Blue light (BL, short wavelength, ca. 480 nm) is known to influence circadian rhythm system, alertness, cognitive and affective functioning of humans (see e.g. Fisk et al., 2018). In this experiment we limited the BL exposure to approximately 10%, by providing the participants with amber contact lenses – to be used continuously during four weeks. Every week of BL blockade, neural, biochemical and psychological variables were registered. Here we present the results of actigraphy, subjective daytime sleepiness assessments, and biological assays of saliva samples. The aim of the study was to assess the influence of prolonged BL blockade on sleepiness-alertness in young individuals. One can assume that wearing amber lenses imitates, to some extent, natural ageing process in the eye, i.e. yellowing of the lenses (it is estimated that the transmission of blue light – at 480 nm – decreases by 72% from the age of 10 to 80 years – Kessel et al., 2010). It may be hypothesised that reduced BL stimulation would result in lowered general alertness and lesser suppression of melatonin secretion, that is, its higher levels and earlier onset time. Two mechanisms may be considered: (1) lack of blue light in the evening earlier DLMO and higher levels of melatonin earlier and better sleep improved general well-being, and/or (2) lack of BL during the day lack of triggering effect sleepiness, lowered mood and energy worsened general well-being.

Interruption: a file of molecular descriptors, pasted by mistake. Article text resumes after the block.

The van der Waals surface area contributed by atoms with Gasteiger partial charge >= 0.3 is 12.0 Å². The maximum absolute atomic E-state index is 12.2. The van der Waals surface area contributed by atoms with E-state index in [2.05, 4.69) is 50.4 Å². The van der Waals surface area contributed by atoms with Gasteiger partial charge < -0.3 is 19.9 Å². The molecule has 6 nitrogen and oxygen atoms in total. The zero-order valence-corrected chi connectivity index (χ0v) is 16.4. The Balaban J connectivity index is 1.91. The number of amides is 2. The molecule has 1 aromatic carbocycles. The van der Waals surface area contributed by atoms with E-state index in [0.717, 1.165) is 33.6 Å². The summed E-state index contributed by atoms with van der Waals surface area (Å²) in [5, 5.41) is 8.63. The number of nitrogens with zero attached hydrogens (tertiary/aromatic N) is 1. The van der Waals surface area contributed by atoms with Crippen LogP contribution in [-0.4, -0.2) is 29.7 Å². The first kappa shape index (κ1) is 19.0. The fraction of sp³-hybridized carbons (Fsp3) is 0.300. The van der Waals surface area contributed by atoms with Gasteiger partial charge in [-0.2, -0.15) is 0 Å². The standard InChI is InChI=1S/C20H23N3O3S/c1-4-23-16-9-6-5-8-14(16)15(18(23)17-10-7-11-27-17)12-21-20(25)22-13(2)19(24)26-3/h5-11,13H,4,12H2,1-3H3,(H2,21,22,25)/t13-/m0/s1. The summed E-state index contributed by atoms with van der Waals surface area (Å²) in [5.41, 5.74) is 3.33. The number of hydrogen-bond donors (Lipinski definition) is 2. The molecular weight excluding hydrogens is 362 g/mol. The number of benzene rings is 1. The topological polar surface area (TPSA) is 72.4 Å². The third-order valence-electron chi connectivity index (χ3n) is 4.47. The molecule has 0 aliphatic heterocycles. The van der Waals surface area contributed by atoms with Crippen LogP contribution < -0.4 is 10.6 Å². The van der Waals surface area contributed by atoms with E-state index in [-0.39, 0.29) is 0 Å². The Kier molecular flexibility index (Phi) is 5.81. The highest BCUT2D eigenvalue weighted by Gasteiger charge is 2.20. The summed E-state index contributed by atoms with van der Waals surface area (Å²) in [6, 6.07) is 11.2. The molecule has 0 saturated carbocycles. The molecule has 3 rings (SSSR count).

Direct Link: https://www.researchgate.net/publication/328249190

Journal: Presented at the ESRS congress 2018 Basel

Keywords: blue light, Chronobiology, Circadian rhythm, EDS, melatonin, salivary cortisol, Sleep,

Applications: Chronobiology,

CamNtech Reference: M18002

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